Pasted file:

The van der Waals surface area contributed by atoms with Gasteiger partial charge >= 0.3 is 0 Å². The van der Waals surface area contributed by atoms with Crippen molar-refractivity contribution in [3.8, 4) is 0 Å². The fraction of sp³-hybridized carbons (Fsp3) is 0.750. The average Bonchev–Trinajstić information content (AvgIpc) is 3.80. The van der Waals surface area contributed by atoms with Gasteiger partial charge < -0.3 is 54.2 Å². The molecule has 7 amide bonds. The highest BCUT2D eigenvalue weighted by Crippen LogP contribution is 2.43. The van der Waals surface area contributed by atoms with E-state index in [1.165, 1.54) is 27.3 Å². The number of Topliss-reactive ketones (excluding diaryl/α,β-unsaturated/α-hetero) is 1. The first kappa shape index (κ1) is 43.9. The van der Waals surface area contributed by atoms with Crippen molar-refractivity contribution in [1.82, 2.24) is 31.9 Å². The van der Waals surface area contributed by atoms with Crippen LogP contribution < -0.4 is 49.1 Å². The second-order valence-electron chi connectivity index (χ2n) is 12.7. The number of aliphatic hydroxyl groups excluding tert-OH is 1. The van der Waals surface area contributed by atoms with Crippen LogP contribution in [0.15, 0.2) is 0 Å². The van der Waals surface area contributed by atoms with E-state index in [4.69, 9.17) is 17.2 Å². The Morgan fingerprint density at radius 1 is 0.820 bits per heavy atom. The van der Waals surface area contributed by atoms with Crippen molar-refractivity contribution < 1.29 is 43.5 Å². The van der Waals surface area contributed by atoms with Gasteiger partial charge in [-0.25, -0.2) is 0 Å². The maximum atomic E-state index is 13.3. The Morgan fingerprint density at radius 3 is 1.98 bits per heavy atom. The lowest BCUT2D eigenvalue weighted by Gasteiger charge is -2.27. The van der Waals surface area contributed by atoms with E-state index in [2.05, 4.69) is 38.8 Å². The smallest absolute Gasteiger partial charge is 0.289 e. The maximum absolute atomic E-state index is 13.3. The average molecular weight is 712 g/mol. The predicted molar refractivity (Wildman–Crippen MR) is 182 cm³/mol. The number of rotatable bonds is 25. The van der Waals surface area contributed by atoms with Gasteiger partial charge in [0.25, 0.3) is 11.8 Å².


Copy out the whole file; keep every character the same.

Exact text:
The van der Waals surface area contributed by atoms with Gasteiger partial charge >= 0.3 is 0 Å². The van der Waals surface area contributed by atoms with Crippen molar-refractivity contribution in [3.8, 4) is 0 Å². The fraction of sp³-hybridized carbons (Fsp3) is 0.750. The average Bonchev–Trinajstić information content (AvgIpc) is 3.80. The van der Waals surface area contributed by atoms with Gasteiger partial charge < -0.3 is 54.2 Å². The molecule has 7 amide bonds. The highest BCUT2D eigenvalue weighted by Crippen LogP contribution is 2.43. The van der Waals surface area contributed by atoms with E-state index in [1.165, 1.54) is 27.3 Å². The number of Topliss-reactive ketones (excluding diaryl/α,β-unsaturated/α-hetero) is 1. The first kappa shape index (κ1) is 43.9. The van der Waals surface area contributed by atoms with Crippen molar-refractivity contribution in [1.82, 2.24) is 31.9 Å². The van der Waals surface area contributed by atoms with Crippen LogP contribution < -0.4 is 49.1 Å². The second-order valence-electron chi connectivity index (χ2n) is 12.7. The number of aliphatic hydroxyl groups excluding tert-OH is 1. The van der Waals surface area contributed by atoms with Crippen LogP contribution in [0.15, 0.2) is 0 Å². The van der Waals surface area contributed by atoms with E-state index in [4.69, 9.17) is 17.2 Å². The Morgan fingerprint density at radius 1 is 0.820 bits per heavy atom. The van der Waals surface area contributed by atoms with Crippen molar-refractivity contribution < 1.29 is 43.5 Å². The van der Waals surface area contributed by atoms with Gasteiger partial charge in [-0.25, -0.2) is 0 Å². The maximum atomic E-state index is 13.3. The Morgan fingerprint density at radius 3 is 1.98 bits per heavy atom. The lowest BCUT2D eigenvalue weighted by Gasteiger charge is -2.27. The van der Waals surface area contributed by atoms with E-state index in [2.05, 4.69) is 38.8 Å². The smallest absolute Gasteiger partial charge is 0.289 e. The maximum absolute atomic E-state index is 13.3. The average molecular weight is 712 g/mol. The predicted molar refractivity (Wildman–Crippen MR) is 182 cm³/mol. The number of rotatable bonds is 25. The van der Waals surface area contributed by atoms with Gasteiger partial charge in [0.25, 0.3) is 11.8 Å².